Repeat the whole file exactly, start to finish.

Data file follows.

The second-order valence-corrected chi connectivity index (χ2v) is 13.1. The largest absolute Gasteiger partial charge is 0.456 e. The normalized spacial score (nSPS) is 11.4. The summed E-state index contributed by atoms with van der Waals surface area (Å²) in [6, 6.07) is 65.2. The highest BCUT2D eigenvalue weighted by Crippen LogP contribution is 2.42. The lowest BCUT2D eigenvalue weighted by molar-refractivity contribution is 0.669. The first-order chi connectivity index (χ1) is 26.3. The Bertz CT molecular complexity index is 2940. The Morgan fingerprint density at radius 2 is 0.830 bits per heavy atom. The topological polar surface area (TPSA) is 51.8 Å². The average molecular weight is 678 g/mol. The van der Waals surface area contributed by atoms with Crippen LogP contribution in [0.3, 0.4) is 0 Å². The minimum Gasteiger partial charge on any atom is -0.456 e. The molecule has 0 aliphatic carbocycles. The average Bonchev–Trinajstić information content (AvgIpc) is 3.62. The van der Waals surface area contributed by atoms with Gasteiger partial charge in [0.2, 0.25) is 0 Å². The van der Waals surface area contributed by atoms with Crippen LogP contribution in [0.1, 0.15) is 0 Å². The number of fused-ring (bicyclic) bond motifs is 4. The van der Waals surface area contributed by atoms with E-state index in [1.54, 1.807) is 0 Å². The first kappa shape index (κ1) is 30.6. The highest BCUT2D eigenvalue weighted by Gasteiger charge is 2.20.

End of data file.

The second-order valence-corrected chi connectivity index (χ2v) is 13.1. The largest absolute Gasteiger partial charge is 0.456 e. The normalized spacial score (nSPS) is 11.4. The summed E-state index contributed by atoms with van der Waals surface area (Å²) in [6, 6.07) is 65.2. The highest BCUT2D eigenvalue weighted by Crippen LogP contribution is 2.42. The lowest BCUT2D eigenvalue weighted by molar-refractivity contribution is 0.669. The first-order chi connectivity index (χ1) is 26.3. The Bertz CT molecular complexity index is 2940. The Morgan fingerprint density at radius 2 is 0.830 bits per heavy atom. The topological polar surface area (TPSA) is 51.8 Å². The average molecular weight is 678 g/mol. The van der Waals surface area contributed by atoms with Crippen LogP contribution in [0.3, 0.4) is 0 Å². The minimum Gasteiger partial charge on any atom is -0.456 e. The molecule has 0 aliphatic carbocycles. The average Bonchev–Trinajstić information content (AvgIpc) is 3.62. The van der Waals surface area contributed by atoms with Gasteiger partial charge in [0.2, 0.25) is 0 Å². The van der Waals surface area contributed by atoms with Crippen LogP contribution in [0.1, 0.15) is 0 Å². The number of fused-ring (bicyclic) bond motifs is 4. The van der Waals surface area contributed by atoms with E-state index in [1.54, 1.807) is 0 Å². The first kappa shape index (κ1) is 30.6. The highest BCUT2D eigenvalue weighted by Gasteiger charge is 2.20.